• Saxophonists: Teddy Lasry, Richard Raux, Alain Guillard, René Garber and Yochk’o Seffer
  • Trumpeters: Louis Toesca and Yvon Guillard
  • Male vocalists: Klaus Blasquiz, Christian Vander, Guy Khalifa, Antoine Paganotti and Hervé Aknin
  • Female vocalists: Stella Vander, Isabelle Feuillebois, Maria Popkiewicz, Liza de Luxe, Himiko Paganotti and Sandrine Fougère
  • Drummers and percussionists: Christian Vander, Michel Garrec, Doudou Weiss, Simon Goubert, Clément Bailly, Claude Salmiéri and François Laizeau.[23]


See also


  1. ^ "Da Zeuhl Wortz Mekanïk is kobaïan for Magma,". 1996-08-20. Retrieved 2011-10-30.
  2. ^ Interview by David McKenna and Ludovic Merle, translated by David McKenna (2009-11-12). "Magma, c'est moi".
  3. ^ "Seventh Records". Seventh Records. Retrieved 2011-10-30.
  4. ^ a b c d e f g "Magma - Rétrospective (1)". Retrieved 2019-01-04.
  5. ^ "MAGMA - HHAI - Solution eCommerce PEEL". Retrieved 2012-07-31.
  6. ^ "CD ATTAHK". Retrieved 2019-02-25.
  7. ^ Ankeny, Jason. "Magma – Music Biography, Credits and Discography". AllMusic. Retrieved 2012-11-14.
  8. ^ "Ground and Sky review - Magma - K.A". Archived from the original on 2012-11-10. Retrieved 2012-11-14.
  9. ^ "Ground and Sky review - Magma - Mekanik Destruktiw Kommandoh". Archived from the original on 2012-11-10. Retrieved 2012-11-14.
  10. ^ François Couture. "Wurdah Ïtah/Tristan et Iseult - Christian Vander, Magma : Songs, Reviews, Credits, Awards". AllMusic. Retrieved 2012-11-14.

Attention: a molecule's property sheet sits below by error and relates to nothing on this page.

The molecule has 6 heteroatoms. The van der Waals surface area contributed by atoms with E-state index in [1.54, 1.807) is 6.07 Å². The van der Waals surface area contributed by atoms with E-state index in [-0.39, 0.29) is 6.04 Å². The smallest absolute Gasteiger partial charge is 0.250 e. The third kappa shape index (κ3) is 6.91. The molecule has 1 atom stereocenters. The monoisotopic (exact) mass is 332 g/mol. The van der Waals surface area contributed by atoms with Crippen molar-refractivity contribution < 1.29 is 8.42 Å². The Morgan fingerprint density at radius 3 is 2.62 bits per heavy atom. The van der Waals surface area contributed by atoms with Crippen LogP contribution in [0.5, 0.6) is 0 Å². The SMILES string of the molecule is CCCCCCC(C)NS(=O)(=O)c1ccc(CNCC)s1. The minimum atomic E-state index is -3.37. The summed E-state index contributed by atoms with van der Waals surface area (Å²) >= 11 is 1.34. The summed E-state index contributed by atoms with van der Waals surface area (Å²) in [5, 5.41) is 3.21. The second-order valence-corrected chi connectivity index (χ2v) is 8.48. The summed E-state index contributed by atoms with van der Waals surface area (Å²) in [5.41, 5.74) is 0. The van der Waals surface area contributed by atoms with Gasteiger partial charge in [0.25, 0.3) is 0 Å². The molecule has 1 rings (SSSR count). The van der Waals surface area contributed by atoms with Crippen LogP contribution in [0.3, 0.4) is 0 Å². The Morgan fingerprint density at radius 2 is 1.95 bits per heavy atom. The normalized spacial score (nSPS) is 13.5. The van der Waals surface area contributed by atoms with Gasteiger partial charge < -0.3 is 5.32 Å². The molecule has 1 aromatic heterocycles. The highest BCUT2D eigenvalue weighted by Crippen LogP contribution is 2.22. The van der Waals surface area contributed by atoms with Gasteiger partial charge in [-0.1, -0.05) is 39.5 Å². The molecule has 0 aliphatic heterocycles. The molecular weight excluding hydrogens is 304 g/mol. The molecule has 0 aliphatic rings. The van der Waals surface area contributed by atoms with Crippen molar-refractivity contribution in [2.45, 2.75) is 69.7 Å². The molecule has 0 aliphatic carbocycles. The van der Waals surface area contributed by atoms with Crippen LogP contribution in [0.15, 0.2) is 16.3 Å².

11. ^ "Christian Vander Interview by George Allen and Robert Pearson, April 22, 1995". 1995-04-22. Retrieved 2011-10-30.
  12. ^ "Zeuhl, a progressive rock music sub-genre [sic]". Retrieved 2012-11-14.
  13. ^ Jannick Top. "Jannick Top - Music Biography, Credits and Discography". AllMusic. Retrieved 2012-11-14.
  14. ^ "WEIDORJE music, discography, MP3, videos and reviews". Retrieved 2012-11-14.
  15. ^ "Interviews | 'The Public Image', January 2004". John Lydon.Com. Retrieved 2012-11-14.
  16. ^ "Stories: Ulver – Born Again From The Merciless Mother". Avant-garde Metal. Retrieved 2012-11-14.
  17. ^ "Perfect 10: Steven Wilson interview and photograph". Retrieved 2012-11-14.
  18. ^ "Seminal Progressive Rock Pioneers Magma Confirmed For Mikael Åkerfeldt's Curated 2014 Roadburn Event". Roadburn. Archived from the original on 2013-12-17. Retrieved 2013-12-17.
  19. ^ Lee Honeyball (2004-03-07). "My obsession". The Observer. London: Retrieved 2012-11-14.
  20. ^ Magma (Rock et folk) (French Edition). "Magma (Rock et folk) (French Edition): Antoine de Caunes: 9782226005632: Books". Retrieved 2012-11-14.
  21. ^ "Antoine de Caunes, fan de Magma". 2009-02-13. Retrieved 2012-11-14.
  22. ^
  23. ^ "Magma Web Press Book". Retrieved 10 April 2018.

External links